It’s hard to talk about this without sounding pretentious or up one’s own liturgical arse… but I think people like Breton, Artaud, and more recently Philip Lamantia or Will Alexander, instruct us in the electric and cathartic function of the subconscious and how the writer can tap into the immediate states of language, or like many esoteric writers that learn to channel voices from various planes. But there are some poems where you have to write towards a concrete notion and I have learned to write outside-in, which requires a very different sort of discipline. My fiction, and to a lesser extent my cryptological book on Shakespeare, required some forethought and planning although I still allow myself to be roguish and tangential within the flimsily established template. I would like to describe my method of working as not allowing myself to settle on a method of working. When I sit down to record music or write I try to change up the approach and methodology as much as possible. Whether such a description is true or not is anyone’s guess!
As for themes, there are some reoccurring throughout my work. A lot of my work points to the mystical, the blasphemous, the primordial, the cosmological, often hinting at states rather than outlining them in detail. I’m under no illusions and know that for many such represents an intellectual dead-end – but I’ll take my chances. I’m awash with submarine themes as I’m often subjected to underwater dreams – as evidenced by my poetry collection, Weaver in the Sluices, the title of which is drawn from a poem about my ancestors who were Forths upon the English canals
and rivers. I also find myself drawn to nature, not in a bona fide nature-poet sort of way, but more to the pagan underpinnings behind natural phenomenon and to the dark and ancient folk soul of the land. I do write about urban settings but more the world of shadow and possibility rather than implicit settings found in much contemporary fiction. As a chronic daydreamer I admire the discipline of such writers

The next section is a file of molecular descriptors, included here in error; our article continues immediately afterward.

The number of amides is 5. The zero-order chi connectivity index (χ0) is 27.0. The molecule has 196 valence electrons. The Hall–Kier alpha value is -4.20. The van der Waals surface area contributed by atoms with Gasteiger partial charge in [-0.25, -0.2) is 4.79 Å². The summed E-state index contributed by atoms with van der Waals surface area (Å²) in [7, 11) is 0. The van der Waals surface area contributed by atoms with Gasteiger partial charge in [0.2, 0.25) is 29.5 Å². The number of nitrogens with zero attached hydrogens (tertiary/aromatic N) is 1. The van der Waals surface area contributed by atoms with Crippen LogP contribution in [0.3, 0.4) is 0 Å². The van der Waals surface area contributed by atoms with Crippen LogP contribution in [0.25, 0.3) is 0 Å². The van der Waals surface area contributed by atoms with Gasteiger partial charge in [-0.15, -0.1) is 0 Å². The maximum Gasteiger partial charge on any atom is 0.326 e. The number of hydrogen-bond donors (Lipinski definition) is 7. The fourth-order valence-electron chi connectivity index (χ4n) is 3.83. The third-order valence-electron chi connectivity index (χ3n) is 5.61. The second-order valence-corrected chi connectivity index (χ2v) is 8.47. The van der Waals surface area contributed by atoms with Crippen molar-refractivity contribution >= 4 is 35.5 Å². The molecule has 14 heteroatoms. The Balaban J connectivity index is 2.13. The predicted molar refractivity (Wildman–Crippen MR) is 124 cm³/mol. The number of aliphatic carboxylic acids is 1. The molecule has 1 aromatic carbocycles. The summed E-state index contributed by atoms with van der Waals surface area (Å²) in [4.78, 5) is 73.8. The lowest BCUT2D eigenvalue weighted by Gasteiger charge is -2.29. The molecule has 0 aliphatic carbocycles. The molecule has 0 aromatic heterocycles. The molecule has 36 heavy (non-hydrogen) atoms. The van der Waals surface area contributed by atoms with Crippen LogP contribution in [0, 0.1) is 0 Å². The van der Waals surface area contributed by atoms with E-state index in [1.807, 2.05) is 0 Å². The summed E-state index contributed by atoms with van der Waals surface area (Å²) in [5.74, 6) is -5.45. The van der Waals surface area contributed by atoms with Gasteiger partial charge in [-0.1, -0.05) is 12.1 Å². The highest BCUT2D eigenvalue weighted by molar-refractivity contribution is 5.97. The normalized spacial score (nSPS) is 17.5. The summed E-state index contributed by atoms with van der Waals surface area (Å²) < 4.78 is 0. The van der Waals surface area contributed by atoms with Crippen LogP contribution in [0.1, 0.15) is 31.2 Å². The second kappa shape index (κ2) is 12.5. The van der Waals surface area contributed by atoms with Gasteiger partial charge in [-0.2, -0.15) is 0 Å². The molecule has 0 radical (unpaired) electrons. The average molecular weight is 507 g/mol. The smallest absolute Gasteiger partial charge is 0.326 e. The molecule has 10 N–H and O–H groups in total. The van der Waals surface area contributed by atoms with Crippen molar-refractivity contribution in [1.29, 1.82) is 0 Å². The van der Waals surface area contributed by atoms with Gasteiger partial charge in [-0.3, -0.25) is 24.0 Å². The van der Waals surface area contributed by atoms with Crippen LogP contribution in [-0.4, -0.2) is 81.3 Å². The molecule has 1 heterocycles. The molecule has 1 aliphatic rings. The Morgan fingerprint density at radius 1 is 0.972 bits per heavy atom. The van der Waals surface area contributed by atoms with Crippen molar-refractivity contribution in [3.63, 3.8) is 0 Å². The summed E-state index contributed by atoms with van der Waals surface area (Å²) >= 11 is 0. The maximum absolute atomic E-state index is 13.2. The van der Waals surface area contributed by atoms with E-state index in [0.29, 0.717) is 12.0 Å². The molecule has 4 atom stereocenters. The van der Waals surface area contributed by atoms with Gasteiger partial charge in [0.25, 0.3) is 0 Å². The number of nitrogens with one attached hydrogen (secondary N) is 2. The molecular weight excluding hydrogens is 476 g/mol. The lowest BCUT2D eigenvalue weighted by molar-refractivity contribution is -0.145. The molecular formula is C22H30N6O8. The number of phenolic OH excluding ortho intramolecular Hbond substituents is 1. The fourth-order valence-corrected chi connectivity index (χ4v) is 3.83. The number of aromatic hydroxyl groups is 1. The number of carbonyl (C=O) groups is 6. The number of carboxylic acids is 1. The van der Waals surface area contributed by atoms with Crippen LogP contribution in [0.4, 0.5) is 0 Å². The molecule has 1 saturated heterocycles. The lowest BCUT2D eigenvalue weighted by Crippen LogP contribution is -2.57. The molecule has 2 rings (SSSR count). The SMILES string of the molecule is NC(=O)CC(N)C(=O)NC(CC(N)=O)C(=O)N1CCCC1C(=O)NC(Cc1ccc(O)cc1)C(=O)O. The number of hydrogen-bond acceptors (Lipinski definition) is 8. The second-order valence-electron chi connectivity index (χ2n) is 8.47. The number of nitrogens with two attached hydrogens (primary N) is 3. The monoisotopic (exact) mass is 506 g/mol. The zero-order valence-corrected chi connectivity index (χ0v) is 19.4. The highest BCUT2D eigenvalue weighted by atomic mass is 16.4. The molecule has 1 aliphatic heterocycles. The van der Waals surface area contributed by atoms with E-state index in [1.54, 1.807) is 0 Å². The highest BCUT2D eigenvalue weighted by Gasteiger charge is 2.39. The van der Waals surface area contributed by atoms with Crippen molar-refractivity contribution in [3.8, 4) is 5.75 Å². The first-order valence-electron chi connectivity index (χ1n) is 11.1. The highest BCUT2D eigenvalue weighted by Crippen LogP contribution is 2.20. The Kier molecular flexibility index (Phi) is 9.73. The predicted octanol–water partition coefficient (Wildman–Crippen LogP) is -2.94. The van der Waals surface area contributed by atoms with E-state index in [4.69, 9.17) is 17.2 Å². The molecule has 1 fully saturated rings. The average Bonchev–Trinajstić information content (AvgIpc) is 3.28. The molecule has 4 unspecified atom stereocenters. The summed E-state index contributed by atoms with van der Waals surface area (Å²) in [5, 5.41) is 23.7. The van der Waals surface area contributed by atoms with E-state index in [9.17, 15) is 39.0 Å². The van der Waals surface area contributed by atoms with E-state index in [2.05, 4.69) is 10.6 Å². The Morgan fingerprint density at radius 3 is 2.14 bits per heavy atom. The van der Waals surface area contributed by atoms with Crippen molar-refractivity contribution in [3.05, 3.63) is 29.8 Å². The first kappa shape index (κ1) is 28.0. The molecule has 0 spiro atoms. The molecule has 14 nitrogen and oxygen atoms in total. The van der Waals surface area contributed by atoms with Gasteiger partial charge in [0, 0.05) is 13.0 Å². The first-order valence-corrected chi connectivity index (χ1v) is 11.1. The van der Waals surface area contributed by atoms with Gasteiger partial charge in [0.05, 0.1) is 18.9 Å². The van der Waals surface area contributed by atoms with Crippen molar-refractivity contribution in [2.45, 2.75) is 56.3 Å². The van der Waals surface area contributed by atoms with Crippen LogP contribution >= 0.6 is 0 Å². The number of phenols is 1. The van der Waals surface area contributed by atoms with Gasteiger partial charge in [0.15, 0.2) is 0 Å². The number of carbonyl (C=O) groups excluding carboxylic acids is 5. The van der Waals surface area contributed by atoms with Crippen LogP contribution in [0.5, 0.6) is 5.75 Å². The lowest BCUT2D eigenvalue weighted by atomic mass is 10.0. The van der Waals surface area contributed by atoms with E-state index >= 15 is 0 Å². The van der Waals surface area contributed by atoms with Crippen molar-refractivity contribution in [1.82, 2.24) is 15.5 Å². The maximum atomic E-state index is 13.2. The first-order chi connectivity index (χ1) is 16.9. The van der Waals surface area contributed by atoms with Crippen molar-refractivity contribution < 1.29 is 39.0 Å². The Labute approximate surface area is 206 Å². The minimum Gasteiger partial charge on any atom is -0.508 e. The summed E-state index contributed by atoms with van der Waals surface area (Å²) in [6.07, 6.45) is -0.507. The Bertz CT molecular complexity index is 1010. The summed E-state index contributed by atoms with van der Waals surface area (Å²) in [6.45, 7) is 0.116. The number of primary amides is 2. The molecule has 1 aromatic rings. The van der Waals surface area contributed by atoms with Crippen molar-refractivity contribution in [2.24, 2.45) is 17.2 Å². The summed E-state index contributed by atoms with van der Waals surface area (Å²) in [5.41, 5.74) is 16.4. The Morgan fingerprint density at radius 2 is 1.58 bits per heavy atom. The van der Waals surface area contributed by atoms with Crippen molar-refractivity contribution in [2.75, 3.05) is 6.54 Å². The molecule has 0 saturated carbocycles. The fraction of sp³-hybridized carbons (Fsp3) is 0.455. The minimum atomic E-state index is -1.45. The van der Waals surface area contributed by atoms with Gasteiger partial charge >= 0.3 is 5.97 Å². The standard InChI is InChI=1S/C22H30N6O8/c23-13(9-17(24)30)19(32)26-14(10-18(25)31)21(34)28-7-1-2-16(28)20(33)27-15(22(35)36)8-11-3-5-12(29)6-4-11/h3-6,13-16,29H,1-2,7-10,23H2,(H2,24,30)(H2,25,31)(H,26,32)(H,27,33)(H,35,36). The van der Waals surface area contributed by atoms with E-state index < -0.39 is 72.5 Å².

of actuality and plausibility, but I must be content to be pulled along my own peculiar tides.
Tell me about your current book – what is it about and what makes it a great read?
It’s called The Groundlings of Divine Will and it’s an odd little book. I’m not sure what its target audience would be – or even how to talk about it with any conviction. Loosely, it imagines Shakespeare’s first audience, the ‘groundlings of the pit,’ as a secret and enlightened society. I juxtapose these early followers with other examples of messianic discipleship and play with notions of orthodoxy and heresy.
It gets into some dark historical places but allows for gleeful but sometimes uncomfortable parody. It all stemmed from my annoyance with how Shakespeare is taught in contemporary academia, in that he is completely annexed from the historical period in which he wrote and hardly ever taught alongside fellow playwrights or the leading intellectual voices of his day. I throw him back in with Montaigne, Hollinshed, Bacon, Dee, Spenser, Kidd, Marlowe et al in what was the theological bloodbath of Tudor and Stuart England. The whole book is addressed to the Master of Revels as an affront to authority and orthodoxy. It is a very different book to my short-story collection, which was an absurd grouping of immigrant tales woven around the lines of a nursery line, or my book of selected poems. I hope to follow it up with a theoretical work about experimental fiction that I have been honing for a number of years. Also, there is hopefully more poetry and fiction in the works.
Where can I buy a copy of your book?
Author Page: http://www.flowforth.com/flowforth_literary.html
Music Site: http://www.flowforth.com/